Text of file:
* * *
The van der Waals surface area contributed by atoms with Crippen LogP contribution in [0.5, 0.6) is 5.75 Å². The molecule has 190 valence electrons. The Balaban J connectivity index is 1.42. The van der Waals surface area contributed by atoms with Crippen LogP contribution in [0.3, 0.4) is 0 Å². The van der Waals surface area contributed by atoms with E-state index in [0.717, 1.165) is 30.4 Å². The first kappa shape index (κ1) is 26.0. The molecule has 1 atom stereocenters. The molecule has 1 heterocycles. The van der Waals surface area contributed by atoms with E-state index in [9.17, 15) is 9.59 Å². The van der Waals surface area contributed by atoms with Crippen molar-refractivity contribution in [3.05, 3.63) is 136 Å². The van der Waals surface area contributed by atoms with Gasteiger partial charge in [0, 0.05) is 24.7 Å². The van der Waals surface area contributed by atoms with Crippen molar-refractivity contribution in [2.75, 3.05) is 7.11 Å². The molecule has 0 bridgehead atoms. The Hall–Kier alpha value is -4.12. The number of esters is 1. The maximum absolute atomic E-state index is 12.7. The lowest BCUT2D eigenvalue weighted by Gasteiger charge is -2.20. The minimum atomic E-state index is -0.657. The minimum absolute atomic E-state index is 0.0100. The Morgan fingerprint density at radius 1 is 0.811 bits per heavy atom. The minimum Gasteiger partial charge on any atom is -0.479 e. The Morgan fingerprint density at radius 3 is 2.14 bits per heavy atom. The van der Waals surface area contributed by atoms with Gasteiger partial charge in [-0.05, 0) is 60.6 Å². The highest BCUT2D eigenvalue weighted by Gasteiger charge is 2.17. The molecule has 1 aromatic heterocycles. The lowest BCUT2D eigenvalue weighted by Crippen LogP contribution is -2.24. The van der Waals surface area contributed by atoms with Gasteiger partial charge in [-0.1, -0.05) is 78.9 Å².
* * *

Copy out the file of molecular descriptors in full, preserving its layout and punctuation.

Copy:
The van der Waals surface area contributed by atoms with Crippen LogP contribution in [0.5, 0.6) is 5.75 Å². The molecule has 190 valence electrons. The Balaban J connectivity index is 1.42. The van der Waals surface area contributed by atoms with Crippen LogP contribution in [0.3, 0.4) is 0 Å². The van der Waals surface area contributed by atoms with E-state index in [0.717, 1.165) is 30.4 Å². The first kappa shape index (κ1) is 26.0. The molecule has 1 atom stereocenters. The molecule has 1 heterocycles. The van der Waals surface area contributed by atoms with E-state index in [9.17, 15) is 9.59 Å². The van der Waals surface area contributed by atoms with Crippen molar-refractivity contribution in [3.05, 3.63) is 136 Å². The van der Waals surface area contributed by atoms with Gasteiger partial charge in [0, 0.05) is 24.7 Å². The van der Waals surface area contributed by atoms with Crippen molar-refractivity contribution in [2.75, 3.05) is 7.11 Å². The molecule has 0 bridgehead atoms. The Hall–Kier alpha value is -4.12. The number of esters is 1. The maximum absolute atomic E-state index is 12.7. The lowest BCUT2D eigenvalue weighted by Gasteiger charge is -2.20. The minimum atomic E-state index is -0.657. The minimum absolute atomic E-state index is 0.0100. The Morgan fingerprint density at radius 1 is 0.811 bits per heavy atom. The minimum Gasteiger partial charge on any atom is -0.479 e. The Morgan fingerprint density at radius 3 is 2.14 bits per heavy atom. The van der Waals surface area contributed by atoms with Gasteiger partial charge in [-0.05, 0) is 60.6 Å². The highest BCUT2D eigenvalue weighted by Gasteiger charge is 2.17. The molecule has 1 aromatic heterocycles. The lowest BCUT2D eigenvalue weighted by Crippen LogP contribution is -2.24. The van der Waals surface area contributed by atoms with Gasteiger partial charge in [-0.1, -0.05) is 78.9 Å².